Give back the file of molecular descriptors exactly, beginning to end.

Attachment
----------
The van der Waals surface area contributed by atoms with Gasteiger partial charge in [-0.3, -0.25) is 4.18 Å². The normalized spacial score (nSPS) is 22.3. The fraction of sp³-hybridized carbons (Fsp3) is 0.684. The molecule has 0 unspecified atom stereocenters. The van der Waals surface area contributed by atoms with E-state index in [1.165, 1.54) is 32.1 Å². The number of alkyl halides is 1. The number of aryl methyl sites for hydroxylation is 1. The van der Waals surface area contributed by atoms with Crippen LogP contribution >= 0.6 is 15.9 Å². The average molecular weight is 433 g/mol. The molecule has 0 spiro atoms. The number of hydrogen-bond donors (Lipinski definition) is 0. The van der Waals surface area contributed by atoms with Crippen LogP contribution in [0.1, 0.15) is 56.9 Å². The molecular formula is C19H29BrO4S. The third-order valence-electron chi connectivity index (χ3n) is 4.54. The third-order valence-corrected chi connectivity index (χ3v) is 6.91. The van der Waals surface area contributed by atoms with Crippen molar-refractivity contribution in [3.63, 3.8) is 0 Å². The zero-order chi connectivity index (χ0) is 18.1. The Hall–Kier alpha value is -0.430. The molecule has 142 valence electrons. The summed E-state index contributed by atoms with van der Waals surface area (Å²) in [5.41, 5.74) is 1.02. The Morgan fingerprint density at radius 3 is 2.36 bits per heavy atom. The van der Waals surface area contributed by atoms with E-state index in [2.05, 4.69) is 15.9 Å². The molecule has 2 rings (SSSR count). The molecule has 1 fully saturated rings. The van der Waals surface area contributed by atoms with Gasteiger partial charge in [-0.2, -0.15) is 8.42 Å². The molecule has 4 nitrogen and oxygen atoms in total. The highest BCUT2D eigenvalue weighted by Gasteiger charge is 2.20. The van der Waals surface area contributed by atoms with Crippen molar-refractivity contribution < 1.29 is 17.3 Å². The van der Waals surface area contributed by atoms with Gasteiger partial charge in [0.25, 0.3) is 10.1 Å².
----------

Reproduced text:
The van der Waals surface area contributed by atoms with Gasteiger partial charge in [-0.3, -0.25) is 4.18 Å². The normalized spacial score (nSPS) is 22.3. The fraction of sp³-hybridized carbons (Fsp3) is 0.684. The molecule has 0 unspecified atom stereocenters. The van der Waals surface area contributed by atoms with E-state index in [1.165, 1.54) is 32.1 Å². The number of alkyl halides is 1. The number of aryl methyl sites for hydroxylation is 1. The van der Waals surface area contributed by atoms with Crippen LogP contribution >= 0.6 is 15.9 Å². The average molecular weight is 433 g/mol. The molecule has 0 spiro atoms. The number of hydrogen-bond donors (Lipinski definition) is 0. The van der Waals surface area contributed by atoms with Crippen LogP contribution in [0.1, 0.15) is 56.9 Å². The molecular formula is C19H29BrO4S. The third-order valence-electron chi connectivity index (χ3n) is 4.54. The third-order valence-corrected chi connectivity index (χ3v) is 6.91. The van der Waals surface area contributed by atoms with Crippen molar-refractivity contribution in [3.63, 3.8) is 0 Å². The zero-order chi connectivity index (χ0) is 18.1. The Hall–Kier alpha value is -0.430. The molecule has 142 valence electrons. The summed E-state index contributed by atoms with van der Waals surface area (Å²) in [5.41, 5.74) is 1.02. The Morgan fingerprint density at radius 3 is 2.36 bits per heavy atom. The van der Waals surface area contributed by atoms with E-state index in [2.05, 4.69) is 15.9 Å². The molecule has 2 rings (SSSR count). The molecule has 1 fully saturated rings. The van der Waals surface area contributed by atoms with Gasteiger partial charge in [-0.2, -0.15) is 8.42 Å². The molecule has 4 nitrogen and oxygen atoms in total. The highest BCUT2D eigenvalue weighted by Gasteiger charge is 2.20. The van der Waals surface area contributed by atoms with Crippen molar-refractivity contribution < 1.29 is 17.3 Å². The van der Waals surface area contributed by atoms with Gasteiger partial charge in [0.25, 0.3) is 10.1 Å².